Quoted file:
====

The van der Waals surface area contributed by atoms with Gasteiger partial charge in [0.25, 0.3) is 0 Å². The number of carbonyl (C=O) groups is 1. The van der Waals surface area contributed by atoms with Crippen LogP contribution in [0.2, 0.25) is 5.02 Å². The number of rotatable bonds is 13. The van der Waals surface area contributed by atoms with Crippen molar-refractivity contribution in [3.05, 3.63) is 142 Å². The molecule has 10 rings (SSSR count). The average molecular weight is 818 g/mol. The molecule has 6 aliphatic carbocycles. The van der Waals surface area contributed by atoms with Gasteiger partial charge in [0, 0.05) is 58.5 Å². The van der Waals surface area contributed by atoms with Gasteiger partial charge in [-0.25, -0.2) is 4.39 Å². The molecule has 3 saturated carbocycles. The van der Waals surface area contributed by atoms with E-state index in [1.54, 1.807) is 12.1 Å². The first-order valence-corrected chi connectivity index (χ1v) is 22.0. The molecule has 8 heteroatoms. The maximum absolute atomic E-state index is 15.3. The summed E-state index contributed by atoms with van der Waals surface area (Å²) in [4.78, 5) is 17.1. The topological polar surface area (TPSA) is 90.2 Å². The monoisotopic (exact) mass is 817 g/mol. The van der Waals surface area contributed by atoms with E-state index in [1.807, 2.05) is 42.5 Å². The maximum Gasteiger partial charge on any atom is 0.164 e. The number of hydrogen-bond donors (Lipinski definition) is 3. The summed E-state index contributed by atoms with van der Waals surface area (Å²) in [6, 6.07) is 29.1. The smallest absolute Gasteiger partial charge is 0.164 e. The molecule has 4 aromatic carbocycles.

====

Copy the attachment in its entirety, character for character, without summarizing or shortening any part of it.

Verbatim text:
The van der Waals surface area contributed by atoms with Gasteiger partial charge in [0.25, 0.3) is 0 Å². The number of carbonyl (C=O) groups is 1. The van der Waals surface area contributed by atoms with Crippen LogP contribution in [0.2, 0.25) is 5.02 Å². The number of rotatable bonds is 13. The van der Waals surface area contributed by atoms with Crippen molar-refractivity contribution in [3.05, 3.63) is 142 Å². The molecule has 10 rings (SSSR count). The average molecular weight is 818 g/mol. The molecule has 6 aliphatic carbocycles. The van der Waals surface area contributed by atoms with Gasteiger partial charge in [0, 0.05) is 58.5 Å². The van der Waals surface area contributed by atoms with Gasteiger partial charge in [-0.25, -0.2) is 4.39 Å². The molecule has 3 saturated carbocycles. The van der Waals surface area contributed by atoms with E-state index in [1.54, 1.807) is 12.1 Å². The first-order valence-corrected chi connectivity index (χ1v) is 22.0. The molecule has 8 heteroatoms. The maximum absolute atomic E-state index is 15.3. The summed E-state index contributed by atoms with van der Waals surface area (Å²) in [4.78, 5) is 17.1. The topological polar surface area (TPSA) is 90.2 Å². The monoisotopic (exact) mass is 817 g/mol. The van der Waals surface area contributed by atoms with E-state index in [1.807, 2.05) is 42.5 Å². The maximum Gasteiger partial charge on any atom is 0.164 e. The number of hydrogen-bond donors (Lipinski definition) is 3. The summed E-state index contributed by atoms with van der Waals surface area (Å²) in [6, 6.07) is 29.1. The smallest absolute Gasteiger partial charge is 0.164 e. The molecule has 4 aromatic carbocycles.